WASHINGTON — Consumers paid more in January for everything from food and gas to airline tickets and clothing. The price increases reflect creeping but still modest inflation.
The Consumer Price Index rose 0.4 percent last month, matching December's increase, the Labor Department said Thursday. Over the past year, the index has risen 1.6 percent.
Core prices, which exclude volatile food and energy costs, rose 0.2 percent. That's the largest monthly increase in more than a year. Over the past 12 months, core prices have increased 1 percent, which remains well below the Federal Reserve's comfort zone for inflation of between 1.5 and 2 percent.
Gas prices rose 3.5 percent in January. Food prices climbed 0.5 percent last month, the most in more than two years. Still, food costs in the United States are tame compared with the raging inflation in many developing countries. Those countries are more vulnerable to steep rises in the prices of corn, wheat, coffee and other commodities.
Some companies are trying to pass on higher prices for oil, cotton and agricultural products. In January, a measure of wholesale inflation rose at the fastest pace in more than two years.
But high unemployment and weak wage increases are limiting the ability of many retailers to raise prices.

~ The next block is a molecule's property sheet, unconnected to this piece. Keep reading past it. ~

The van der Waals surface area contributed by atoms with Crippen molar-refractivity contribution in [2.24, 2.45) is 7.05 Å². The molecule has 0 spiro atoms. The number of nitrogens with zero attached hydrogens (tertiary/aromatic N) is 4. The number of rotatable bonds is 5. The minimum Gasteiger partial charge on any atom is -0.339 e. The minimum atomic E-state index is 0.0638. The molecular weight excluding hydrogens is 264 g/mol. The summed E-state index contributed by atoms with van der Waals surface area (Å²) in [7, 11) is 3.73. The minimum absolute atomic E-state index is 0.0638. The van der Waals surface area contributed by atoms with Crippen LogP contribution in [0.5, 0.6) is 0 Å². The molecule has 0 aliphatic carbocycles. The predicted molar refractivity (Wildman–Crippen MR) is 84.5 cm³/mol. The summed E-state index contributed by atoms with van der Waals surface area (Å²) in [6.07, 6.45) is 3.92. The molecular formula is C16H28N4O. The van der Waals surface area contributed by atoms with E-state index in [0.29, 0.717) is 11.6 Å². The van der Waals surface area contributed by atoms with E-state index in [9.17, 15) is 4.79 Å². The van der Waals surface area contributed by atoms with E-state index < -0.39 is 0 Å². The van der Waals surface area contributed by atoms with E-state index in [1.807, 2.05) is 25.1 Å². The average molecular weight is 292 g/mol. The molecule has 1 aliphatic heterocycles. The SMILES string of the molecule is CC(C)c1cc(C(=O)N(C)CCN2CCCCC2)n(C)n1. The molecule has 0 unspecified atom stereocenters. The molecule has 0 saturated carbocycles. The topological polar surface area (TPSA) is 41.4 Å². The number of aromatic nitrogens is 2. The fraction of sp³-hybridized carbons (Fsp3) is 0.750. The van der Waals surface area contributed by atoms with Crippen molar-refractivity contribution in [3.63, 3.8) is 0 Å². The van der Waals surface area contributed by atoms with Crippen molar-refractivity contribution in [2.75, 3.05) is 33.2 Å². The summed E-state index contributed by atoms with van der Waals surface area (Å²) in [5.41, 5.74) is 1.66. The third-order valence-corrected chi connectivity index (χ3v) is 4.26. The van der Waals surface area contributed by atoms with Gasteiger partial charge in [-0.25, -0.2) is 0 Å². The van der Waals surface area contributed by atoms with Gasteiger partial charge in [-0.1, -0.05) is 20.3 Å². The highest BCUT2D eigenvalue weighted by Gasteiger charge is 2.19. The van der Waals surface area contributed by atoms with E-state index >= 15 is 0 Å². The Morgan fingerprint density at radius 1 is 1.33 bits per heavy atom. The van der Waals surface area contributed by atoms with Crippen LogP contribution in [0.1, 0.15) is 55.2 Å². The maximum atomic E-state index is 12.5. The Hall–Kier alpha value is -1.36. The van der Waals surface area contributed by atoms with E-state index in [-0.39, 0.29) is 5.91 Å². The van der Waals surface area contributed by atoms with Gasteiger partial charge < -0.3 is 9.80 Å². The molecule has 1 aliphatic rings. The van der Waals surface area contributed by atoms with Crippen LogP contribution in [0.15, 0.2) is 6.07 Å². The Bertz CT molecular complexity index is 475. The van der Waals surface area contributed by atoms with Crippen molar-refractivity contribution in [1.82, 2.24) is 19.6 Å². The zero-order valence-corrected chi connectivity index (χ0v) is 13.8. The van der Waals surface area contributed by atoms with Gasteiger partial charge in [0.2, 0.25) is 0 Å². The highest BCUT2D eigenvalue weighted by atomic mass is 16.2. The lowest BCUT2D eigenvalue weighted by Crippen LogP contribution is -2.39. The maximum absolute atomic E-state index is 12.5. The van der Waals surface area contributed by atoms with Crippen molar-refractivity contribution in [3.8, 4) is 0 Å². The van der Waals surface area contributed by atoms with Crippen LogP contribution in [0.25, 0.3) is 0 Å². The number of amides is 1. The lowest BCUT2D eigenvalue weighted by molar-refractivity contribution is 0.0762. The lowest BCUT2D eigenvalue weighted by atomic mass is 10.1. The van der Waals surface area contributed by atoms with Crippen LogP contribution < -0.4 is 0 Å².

"With the unemployment rate still at 9 percent, there will be plenty of downward pressure on underlying prices, and so we don't expect core inflation to trend upward," said Paul Ashworth, an economist at Capital Economics.
Yet many food companies are raising prices in response to a jump in the cost of raw materials. Corn prices have doubled in the past six months. Prices for wheat and soybeans have also risen sharply.
Global food prices have risen 29 percent in the past year, according to a World Bank report Tuesday. They are just 3 percent below the all-time peak reached in 2008.
The impact of rising food prices has been much smaller in the United States than in many other countries. Americans spend a much smaller proportion of their budgets on food — about 14 percent, compared with 40 percent to 50 percent overseas.
And commodity costs make up a smaller portion of food prices. Transportation, processing and packaging account for a much larger chunk, said Kurt Karl, chief U.S. economist at Swiss Re. That means big swings in grain costs have less effect at U.S. grocery stores.
The central bank anticipates that inflation won't exceed 1.7 percent this year.